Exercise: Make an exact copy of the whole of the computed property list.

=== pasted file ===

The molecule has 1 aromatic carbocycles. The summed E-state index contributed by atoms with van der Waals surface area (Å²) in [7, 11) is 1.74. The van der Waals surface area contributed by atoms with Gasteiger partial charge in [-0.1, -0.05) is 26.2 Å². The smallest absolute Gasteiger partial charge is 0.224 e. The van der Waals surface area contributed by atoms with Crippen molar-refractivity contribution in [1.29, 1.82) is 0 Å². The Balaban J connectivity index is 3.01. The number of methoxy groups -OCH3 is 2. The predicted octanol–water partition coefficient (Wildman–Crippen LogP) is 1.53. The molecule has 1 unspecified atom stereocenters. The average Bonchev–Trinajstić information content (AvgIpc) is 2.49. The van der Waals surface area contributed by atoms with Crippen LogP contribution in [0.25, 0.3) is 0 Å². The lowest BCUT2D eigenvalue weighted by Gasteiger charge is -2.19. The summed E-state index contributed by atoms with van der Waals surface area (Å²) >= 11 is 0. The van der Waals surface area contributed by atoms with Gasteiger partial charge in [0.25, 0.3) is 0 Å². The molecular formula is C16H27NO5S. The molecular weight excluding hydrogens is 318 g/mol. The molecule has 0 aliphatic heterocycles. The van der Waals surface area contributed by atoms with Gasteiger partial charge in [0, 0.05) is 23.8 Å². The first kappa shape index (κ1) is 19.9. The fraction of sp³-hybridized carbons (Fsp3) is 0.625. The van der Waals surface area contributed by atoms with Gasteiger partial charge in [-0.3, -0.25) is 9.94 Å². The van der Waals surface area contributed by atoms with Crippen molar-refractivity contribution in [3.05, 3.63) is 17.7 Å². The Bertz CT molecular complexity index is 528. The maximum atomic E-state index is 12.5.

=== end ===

The molecule has 1 aromatic carbocycles. The summed E-state index contributed by atoms with van der Waals surface area (Å²) in [7, 11) is 1.74. The van der Waals surface area contributed by atoms with Gasteiger partial charge in [-0.1, -0.05) is 26.2 Å². The smallest absolute Gasteiger partial charge is 0.224 e. The van der Waals surface area contributed by atoms with Crippen molar-refractivity contribution in [1.29, 1.82) is 0 Å². The Balaban J connectivity index is 3.01. The number of methoxy groups -OCH3 is 2. The predicted octanol–water partition coefficient (Wildman–Crippen LogP) is 1.53. The molecule has 1 unspecified atom stereocenters. The average Bonchev–Trinajstić information content (AvgIpc) is 2.49. The van der Waals surface area contributed by atoms with Crippen LogP contribution in [0.25, 0.3) is 0 Å². The lowest BCUT2D eigenvalue weighted by Gasteiger charge is -2.19. The summed E-state index contributed by atoms with van der Waals surface area (Å²) >= 11 is 0. The van der Waals surface area contributed by atoms with Gasteiger partial charge in [0.25, 0.3) is 0 Å². The molecular formula is C16H27NO5S. The molecular weight excluding hydrogens is 318 g/mol. The molecule has 0 aliphatic heterocycles. The van der Waals surface area contributed by atoms with Gasteiger partial charge in [0, 0.05) is 23.8 Å². The first kappa shape index (κ1) is 19.9. The fraction of sp³-hybridized carbons (Fsp3) is 0.625. The van der Waals surface area contributed by atoms with Gasteiger partial charge in [-0.3, -0.25) is 9.94 Å². The van der Waals surface area contributed by atoms with Crippen molar-refractivity contribution in [3.05, 3.63) is 17.7 Å². The Bertz CT molecular complexity index is 528. The maximum atomic E-state index is 12.5.